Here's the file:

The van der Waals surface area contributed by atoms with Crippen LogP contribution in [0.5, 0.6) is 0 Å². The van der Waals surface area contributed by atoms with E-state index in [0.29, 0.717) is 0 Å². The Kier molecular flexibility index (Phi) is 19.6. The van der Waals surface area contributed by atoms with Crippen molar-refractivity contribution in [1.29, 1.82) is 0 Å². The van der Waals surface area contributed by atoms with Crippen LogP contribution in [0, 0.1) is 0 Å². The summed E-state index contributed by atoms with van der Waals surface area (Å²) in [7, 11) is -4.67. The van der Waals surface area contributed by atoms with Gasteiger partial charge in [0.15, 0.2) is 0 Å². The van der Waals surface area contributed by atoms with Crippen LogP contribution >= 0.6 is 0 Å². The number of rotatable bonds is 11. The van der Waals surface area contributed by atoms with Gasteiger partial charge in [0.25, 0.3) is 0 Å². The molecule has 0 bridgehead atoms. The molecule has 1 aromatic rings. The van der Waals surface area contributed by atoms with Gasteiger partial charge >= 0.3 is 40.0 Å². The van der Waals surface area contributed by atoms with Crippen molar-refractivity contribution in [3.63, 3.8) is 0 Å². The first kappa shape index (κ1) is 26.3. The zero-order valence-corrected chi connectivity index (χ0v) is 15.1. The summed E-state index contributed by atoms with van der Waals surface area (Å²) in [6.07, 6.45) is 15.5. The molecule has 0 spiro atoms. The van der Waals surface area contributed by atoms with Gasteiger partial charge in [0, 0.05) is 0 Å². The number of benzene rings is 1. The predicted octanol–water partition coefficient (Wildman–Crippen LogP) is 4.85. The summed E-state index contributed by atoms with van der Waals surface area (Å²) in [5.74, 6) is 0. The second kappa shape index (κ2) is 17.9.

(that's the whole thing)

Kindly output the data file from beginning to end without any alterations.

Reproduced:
The van der Waals surface area contributed by atoms with Crippen LogP contribution in [0.5, 0.6) is 0 Å². The van der Waals surface area contributed by atoms with E-state index in [0.29, 0.717) is 0 Å². The Kier molecular flexibility index (Phi) is 19.6. The van der Waals surface area contributed by atoms with Crippen molar-refractivity contribution in [1.29, 1.82) is 0 Å². The van der Waals surface area contributed by atoms with Crippen LogP contribution in [0, 0.1) is 0 Å². The summed E-state index contributed by atoms with van der Waals surface area (Å²) in [7, 11) is -4.67. The van der Waals surface area contributed by atoms with Gasteiger partial charge in [0.15, 0.2) is 0 Å². The van der Waals surface area contributed by atoms with Crippen LogP contribution >= 0.6 is 0 Å². The number of rotatable bonds is 11. The van der Waals surface area contributed by atoms with Gasteiger partial charge in [0.25, 0.3) is 0 Å². The molecule has 0 bridgehead atoms. The molecule has 1 aromatic rings. The van der Waals surface area contributed by atoms with Gasteiger partial charge >= 0.3 is 40.0 Å². The van der Waals surface area contributed by atoms with Crippen molar-refractivity contribution in [3.63, 3.8) is 0 Å². The first kappa shape index (κ1) is 26.3. The zero-order valence-corrected chi connectivity index (χ0v) is 15.1. The summed E-state index contributed by atoms with van der Waals surface area (Å²) in [6.07, 6.45) is 15.5. The molecule has 0 spiro atoms. The van der Waals surface area contributed by atoms with Gasteiger partial charge in [0, 0.05) is 0 Å². The number of benzene rings is 1. The predicted octanol–water partition coefficient (Wildman–Crippen LogP) is 4.85. The summed E-state index contributed by atoms with van der Waals surface area (Å²) in [5.74, 6) is 0. The second kappa shape index (κ2) is 17.9.